How to propagate begonias from leaf cuttings (as seen on Gardeners’ World)

On a recent episode of Gardeners’ World, Rachel de Thame visited York Gate to discover how to take leaf cuttings of begonias.

As winter gradually approaches, my gardening focus is slowly moving towards keeping warm, staying dry and tending to my houseplants.

Last week I was indoors, taking leaf cuttings of my Cape primroses, (streptocarpus) on a Friday evening while watching Gardeners’ World. I noticed they too were taking leaf cuttings of another popular houseplant – begonias.

On this episode, Gardeners’ World, presenter Rachel de Thame visited the beautiful York Gate gardens on the outskirts of Leeds, which is managed by the gardening charity Perennial.

Due to the size of the garden, the team propagate many of the plants themselves, from both seeds and cuttings.

On Gardeners' World, Rachel de Thame visits York Gate to discover how to take leaf cuttings of 'foliage' begonias.Credit: BBC Pictures / Gardeners’ World
On Gardeners’ World, Rachel de Thame visited York Gate to discover how to take leaf cuttings of ‘foliage’ begonias.

Rachel de Thame met up with gardener Ellie Machell, who is responsible for propagating many of their plants on- site at York Gate to discover how she propagates her begonias from leaf cuttings.

Propagating from leaf cuttings is only suitable for the ‘foliage type’ of houseplant begonia with Begonia rex hybrids being the most common.

Propagating from leaf cuttings isn’t suitable for the tuberous begonias that are often grown outdoors or brought indoors once it gets cold. Nor is it a suitable method for the fibrous begonias that are often grown as bedding plants and discarded after flowering.

Read on to discover how they propagate their ‘foliage’ begonias – and a few of my own tips for successful new plants.


When to take leaf cuttings of begonia

Take them at most times of the year

Leaf cuttings of ‘foliage’ begonia houseplants can be taken at most times of the year according to Machell: “So long as you’ve got the [plant] material, you can do it at any time really.

“It’s about making sure they’ve got the right protection and the right environment. They need moisture, and they need some heat underneath to get them going.”

Prepare a free-draining compost

This will help prevent the leaves from rotting

The compost mix made by the York Gate gardeners in which to propagate their begonia leaf cuttings was gritty and well-drained.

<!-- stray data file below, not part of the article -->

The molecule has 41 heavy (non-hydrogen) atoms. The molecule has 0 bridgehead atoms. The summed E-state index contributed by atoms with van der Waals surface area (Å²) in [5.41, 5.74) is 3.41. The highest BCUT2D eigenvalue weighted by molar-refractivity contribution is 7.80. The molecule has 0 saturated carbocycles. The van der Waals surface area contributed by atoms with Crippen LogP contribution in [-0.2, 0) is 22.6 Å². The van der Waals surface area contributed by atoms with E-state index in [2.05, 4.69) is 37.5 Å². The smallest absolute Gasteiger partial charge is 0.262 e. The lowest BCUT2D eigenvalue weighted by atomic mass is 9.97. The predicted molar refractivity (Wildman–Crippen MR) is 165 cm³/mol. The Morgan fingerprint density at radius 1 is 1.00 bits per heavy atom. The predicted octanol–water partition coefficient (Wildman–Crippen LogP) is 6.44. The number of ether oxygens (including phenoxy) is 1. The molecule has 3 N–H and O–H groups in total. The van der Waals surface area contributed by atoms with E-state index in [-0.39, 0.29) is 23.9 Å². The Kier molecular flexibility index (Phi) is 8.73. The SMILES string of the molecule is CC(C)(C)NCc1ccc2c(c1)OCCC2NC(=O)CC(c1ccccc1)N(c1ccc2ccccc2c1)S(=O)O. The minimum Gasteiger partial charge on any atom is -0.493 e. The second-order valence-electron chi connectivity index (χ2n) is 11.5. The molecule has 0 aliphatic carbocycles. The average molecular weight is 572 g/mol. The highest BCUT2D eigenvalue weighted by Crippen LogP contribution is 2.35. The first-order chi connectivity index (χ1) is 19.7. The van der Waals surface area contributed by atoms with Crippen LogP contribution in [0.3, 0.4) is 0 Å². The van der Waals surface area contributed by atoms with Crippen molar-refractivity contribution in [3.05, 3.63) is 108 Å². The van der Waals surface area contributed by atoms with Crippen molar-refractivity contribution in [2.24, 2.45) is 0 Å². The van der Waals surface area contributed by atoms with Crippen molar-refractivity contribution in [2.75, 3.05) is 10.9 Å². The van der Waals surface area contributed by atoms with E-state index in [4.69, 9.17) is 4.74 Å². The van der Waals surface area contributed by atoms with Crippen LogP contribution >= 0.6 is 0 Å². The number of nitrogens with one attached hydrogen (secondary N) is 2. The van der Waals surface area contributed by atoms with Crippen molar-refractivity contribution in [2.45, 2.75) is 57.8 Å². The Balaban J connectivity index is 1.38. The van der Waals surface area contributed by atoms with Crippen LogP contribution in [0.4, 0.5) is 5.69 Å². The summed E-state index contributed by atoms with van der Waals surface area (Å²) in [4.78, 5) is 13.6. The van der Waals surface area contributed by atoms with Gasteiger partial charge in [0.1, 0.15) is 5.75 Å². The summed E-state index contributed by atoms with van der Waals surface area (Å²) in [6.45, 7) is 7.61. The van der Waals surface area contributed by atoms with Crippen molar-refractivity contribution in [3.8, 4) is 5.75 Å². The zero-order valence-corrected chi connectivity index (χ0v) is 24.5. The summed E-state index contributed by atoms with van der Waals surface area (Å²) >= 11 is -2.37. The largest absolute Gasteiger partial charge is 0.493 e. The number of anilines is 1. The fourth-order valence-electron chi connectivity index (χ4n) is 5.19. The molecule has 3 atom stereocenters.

They used a peat-free compost and added horticultural grit. Rachel de Thame described the compost as feeling a bit like a cake mix, in that it had a nice and open consistency.

When I’m taking leaf cuttings, I also make up a free-draining mix using five parts peat-free compost to one part perlite, or horticultural grit.

The York Gate team dampen the compost slightly before placing the begonia onto it, so the leaves aren’t going into a completely dry medium.

Remove a leaf from the begonia

Ensure a short section of stem is attached

Machell removes a leaf from the main begonia plant including a short section of the stem. This stem is used to anchor the leaf on the surface of the compost once the leaf has been prepared.

She then simply trims around the leaf to make it smaller so it can fit on the seed tray.

Make your cuts

Make three cuts on each leaf vein

The leaf is then turned over so the veins running through the large leaves can be seen clearly. Using a scalpel or scissors, two or three small cuts are made into each vein.

The idea is that a new baby plant will appear from each of these ‘wounded’ areas. It may seem harsh to the plant, but as Rachel de Thame said: “That’s what activates the growth.”

The gardeners then make a little hole in the gritty compost with a dibber. The short stem is inserted into it to anchor the plant in place.

It is important that the underside of the leaf is now in full contact with the surface of the gritty compost.


Secure leaf cuttings with weights

Take care not to cover the wounds with stones